Supplies like clean needles are available at the Overdose Prevention Society’s safe-injection site. MUST CREDIT: Photo for The Washington Post John Lehmann

B.C.’s overdose prevention strategy sets blueprint for rest of world: study

Reseachers at University of Victoria call opening of overdose prevention sites ‘novel and nimble’

A new study out of the University of Victoria says B.C.’s “unprecedented” response to the overdose crisis can and should be expanded worldwide.

The study, led by researchers with the Canadian Institute for Substance Use Research, involved working with a number of Island-based community groups that were opening overdose prevention sites and monitoring the roll out process and effectiveness.

“We found that these sites were a novel and nimble response to the overdose crisis which has affected communities not just across B.C., but around the world,” said institute scientist Bruce Wallace Thursday.

“Our hope is that the international community will look to this model as a way to quickly and effectively save lives – and use it beyond a public-health emergency context.”

READ MORE: Battle to beat AIDS offers lessons in fighting opioid crisis

READ MORE: There have been 1,380 overdose deaths in B.C. this year: Coroner

In 2016, 20 overdose prevention sites opened in B.C. without federal approval. In 2017, the federal government announced it would allow provinces and territories to open temporary sites as applications for permanent setups awaited what was criticized by advocates as a lengthy approval process by Health Canada.

The province has since launched more than 20 more overdose prevention sites – either as brick-and-mortar facilities or mobile units – and 11 supervised consumption sites.

More than 2,800 people have died of an illicit drug overdose in B.C. since 2017.

READ MORE: New in-depth report sheds light on who in B.C. is dying of drug overdoses

READ MORE: B.C. launches new drug-checking program, expands fentanyl testing

Overdose prevention sites were up and running within weeks of approval, the UVic study found, and people who used drugs were involved in planning, implementing and delivering the services.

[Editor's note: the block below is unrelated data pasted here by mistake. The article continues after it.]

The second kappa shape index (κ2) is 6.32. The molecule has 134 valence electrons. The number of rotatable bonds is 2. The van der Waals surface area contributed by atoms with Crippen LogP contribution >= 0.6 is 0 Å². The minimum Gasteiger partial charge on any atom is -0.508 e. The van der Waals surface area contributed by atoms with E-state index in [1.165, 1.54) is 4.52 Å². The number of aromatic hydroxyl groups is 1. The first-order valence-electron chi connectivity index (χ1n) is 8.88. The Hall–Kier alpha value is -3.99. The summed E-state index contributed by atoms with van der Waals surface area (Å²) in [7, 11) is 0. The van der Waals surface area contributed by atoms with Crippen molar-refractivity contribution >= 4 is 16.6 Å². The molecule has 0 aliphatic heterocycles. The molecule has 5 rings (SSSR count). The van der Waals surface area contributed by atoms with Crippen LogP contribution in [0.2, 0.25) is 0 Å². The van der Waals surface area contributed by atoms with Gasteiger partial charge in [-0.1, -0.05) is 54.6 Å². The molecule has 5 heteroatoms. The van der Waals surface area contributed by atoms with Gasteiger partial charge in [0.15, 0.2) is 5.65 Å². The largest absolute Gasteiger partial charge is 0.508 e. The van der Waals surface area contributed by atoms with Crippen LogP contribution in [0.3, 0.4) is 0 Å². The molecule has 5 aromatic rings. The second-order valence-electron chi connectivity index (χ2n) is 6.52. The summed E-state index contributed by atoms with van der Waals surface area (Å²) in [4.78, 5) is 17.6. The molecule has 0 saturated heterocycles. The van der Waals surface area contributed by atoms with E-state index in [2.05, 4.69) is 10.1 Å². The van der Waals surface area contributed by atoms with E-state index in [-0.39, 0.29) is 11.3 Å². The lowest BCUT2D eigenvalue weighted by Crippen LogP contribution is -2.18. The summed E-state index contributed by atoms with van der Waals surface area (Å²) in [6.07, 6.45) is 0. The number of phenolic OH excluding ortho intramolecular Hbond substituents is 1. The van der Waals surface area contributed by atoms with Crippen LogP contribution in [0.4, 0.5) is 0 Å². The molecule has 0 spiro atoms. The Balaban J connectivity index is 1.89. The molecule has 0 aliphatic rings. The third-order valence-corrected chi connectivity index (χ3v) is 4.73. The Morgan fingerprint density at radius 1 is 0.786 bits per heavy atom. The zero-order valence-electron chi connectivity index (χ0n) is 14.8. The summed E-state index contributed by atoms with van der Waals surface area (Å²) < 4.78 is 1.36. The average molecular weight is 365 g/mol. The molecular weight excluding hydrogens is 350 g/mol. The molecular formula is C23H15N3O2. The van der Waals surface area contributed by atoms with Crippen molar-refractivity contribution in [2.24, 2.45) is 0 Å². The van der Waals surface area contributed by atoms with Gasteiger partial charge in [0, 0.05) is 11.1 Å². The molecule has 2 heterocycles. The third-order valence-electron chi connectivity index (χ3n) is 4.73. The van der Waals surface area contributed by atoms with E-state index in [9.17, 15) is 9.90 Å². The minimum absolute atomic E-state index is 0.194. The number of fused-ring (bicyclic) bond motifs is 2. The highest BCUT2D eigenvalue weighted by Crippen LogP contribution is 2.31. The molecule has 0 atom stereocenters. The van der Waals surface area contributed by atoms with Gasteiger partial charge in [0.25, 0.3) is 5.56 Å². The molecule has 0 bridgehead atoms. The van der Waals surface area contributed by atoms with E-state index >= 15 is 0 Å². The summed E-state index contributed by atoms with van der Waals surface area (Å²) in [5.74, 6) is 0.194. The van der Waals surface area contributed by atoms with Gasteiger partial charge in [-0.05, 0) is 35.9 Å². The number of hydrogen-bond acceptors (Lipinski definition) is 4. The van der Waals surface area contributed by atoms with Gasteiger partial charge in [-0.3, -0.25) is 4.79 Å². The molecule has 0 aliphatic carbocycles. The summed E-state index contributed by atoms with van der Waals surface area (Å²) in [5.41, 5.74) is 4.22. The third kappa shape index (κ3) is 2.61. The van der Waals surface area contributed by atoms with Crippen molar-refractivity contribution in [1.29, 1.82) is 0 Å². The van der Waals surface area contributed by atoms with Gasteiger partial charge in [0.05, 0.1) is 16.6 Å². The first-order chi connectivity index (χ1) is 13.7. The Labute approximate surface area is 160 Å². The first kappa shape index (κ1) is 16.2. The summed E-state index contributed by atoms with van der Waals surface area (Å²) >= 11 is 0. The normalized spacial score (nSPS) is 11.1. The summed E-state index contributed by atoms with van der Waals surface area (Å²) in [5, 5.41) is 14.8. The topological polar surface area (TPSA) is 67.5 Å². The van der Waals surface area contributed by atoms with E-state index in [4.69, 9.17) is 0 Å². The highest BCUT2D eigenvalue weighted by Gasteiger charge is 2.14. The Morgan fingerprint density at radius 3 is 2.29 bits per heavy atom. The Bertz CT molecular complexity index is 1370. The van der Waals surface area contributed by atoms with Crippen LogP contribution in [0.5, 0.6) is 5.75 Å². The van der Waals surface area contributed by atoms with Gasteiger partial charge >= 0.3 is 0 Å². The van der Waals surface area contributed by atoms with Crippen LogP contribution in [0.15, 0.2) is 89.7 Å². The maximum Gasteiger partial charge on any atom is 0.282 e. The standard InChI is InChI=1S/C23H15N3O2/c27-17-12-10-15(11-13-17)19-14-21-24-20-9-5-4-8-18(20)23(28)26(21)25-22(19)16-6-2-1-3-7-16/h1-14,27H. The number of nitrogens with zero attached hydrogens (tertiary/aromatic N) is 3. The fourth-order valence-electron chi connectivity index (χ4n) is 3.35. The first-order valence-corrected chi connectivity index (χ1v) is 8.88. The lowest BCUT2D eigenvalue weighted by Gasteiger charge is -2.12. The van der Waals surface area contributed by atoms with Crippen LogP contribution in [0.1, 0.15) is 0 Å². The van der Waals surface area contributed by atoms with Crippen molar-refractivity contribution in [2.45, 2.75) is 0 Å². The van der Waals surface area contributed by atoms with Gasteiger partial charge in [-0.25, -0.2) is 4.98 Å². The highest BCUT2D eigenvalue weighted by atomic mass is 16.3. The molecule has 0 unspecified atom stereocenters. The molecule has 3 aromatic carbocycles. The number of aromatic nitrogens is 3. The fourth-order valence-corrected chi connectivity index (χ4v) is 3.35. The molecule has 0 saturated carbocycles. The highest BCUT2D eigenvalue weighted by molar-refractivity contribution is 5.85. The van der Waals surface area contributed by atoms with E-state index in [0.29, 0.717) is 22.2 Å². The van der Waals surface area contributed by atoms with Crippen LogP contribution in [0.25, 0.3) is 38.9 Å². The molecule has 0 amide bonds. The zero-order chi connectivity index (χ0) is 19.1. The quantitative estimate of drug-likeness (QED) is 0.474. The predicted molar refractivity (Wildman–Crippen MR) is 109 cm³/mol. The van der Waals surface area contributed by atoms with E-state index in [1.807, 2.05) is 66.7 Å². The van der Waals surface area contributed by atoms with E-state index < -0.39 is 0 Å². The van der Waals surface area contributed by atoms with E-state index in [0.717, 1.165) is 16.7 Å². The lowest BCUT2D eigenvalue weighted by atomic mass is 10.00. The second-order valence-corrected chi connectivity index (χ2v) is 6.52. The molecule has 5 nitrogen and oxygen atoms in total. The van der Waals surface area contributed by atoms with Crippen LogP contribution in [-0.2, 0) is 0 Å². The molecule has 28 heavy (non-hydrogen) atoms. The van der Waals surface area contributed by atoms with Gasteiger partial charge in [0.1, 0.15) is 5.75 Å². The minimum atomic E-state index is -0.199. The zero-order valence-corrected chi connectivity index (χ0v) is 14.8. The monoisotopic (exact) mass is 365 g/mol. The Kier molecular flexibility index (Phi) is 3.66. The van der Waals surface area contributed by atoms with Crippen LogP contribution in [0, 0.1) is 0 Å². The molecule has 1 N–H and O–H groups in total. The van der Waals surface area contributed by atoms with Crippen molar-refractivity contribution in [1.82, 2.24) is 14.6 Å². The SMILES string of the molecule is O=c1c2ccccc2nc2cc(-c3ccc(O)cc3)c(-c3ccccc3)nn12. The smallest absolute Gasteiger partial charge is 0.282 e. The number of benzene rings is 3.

The researchers said these sites combined the benefits of state-sanctioned injection services with community-driven implementation.

“This research questions the federal governments’ restrictive sanctioning processes, which have limited the expansion of SCS [Supervised Consumption Sites] internationally and are not necessarily aligned with the needs of people who use drugs,” said researcher Bernie Pauly.

READ MORE: Health minister announces $72M in emergency funding for B.C.’s opioid crisis

VIDEO: Kootenays’ first overdose-prevention site opens in Nelson

“These sites should be seen as not just a stopgap until a SCS receives approval in an area, but as an alternative or complementary service to the SCS model.”

B.C. remains the only jurisdiction in the world to create legislation to support overdose prevention sites.

While similar sites exist in Ontario, that province recently announced it would not allow any new sites to open, and existing sites would be rolled in with supervised consumption sites.


@ashwadhwani
ashley.wadhwani@bpdigital.ca

Like us on Facebook and follow us on Twitter.

Get local stories you won't find anywhere else right to your inbox.
Sign up here

Just Posted

Grand Forks nets $3.6M to upgrade Eastside reservoir

Necessary upgrades for the facility were identified nearly 10 years ago

Christina Lake fire department christens new boat

The department leveraged its members’ skills to repurpose a former recreational pontoon boat

Gun enthusiasts arrive in Kelowna for the Western Canadian Skeet Championship

The competition will be held from July 17-19, 2020 in Joe Rich

UPDATED: Interior Health to add 495 long-term seniors care beds

Nelson, Kelowna, Kamloops, Vernon and Penticton to receive new facilities

Provincial COVID-19 data can now be used for B.C. to prepare for a second wave

In the past week, B.C. has seen a slight spike in daily test-positive case counts

Sources say Canada, U.S. likely to extend mutual travel ban into late August

Prime Minister Justin Trudeau hinted at the possibility after a phone call with U.S. President

Statistical flaws led to B.C. wolf cull which didn’t save endangered caribou as estimated

Study finds statistical flaws in an influential 2019 report supporting a wolf cull

Windows broken, racist graffiti left on Okanagan home

Family says nothing like this has happened since they moved to Summerland in 1980s

B.C. man who went by ‘Doctor Ray Gaglardi’ charged with sex assault of teenage boys

The man, 75, is accused of assaulting teenage boys he met through Coquitlam-area churches

B.C.’s potential deficit $12.5 billion as spending spikes, taxes drop

Finance Minister Carole James gives COVID-19 outlook

Commercial huckleberry harvesting restricted in Kootenays

The province of B.C. has banned commercial-scale picking from July 15 to October 15

Canadians torn on scaling back COVID-19 benefits to save money: poll

Of those surveyed, 78 per cent said they were worried about the size of the deficit

‘Trauma equals addiction’: Why some seek solace in illicit drugs

Part 2: Many pushed into addiction by ‘toxic stress,’ says White Rock psychologist

Hotel rooms for B.C. homeless too hasty, NDP government told

Businesses forced out, but crime goes down, minister says

Most Read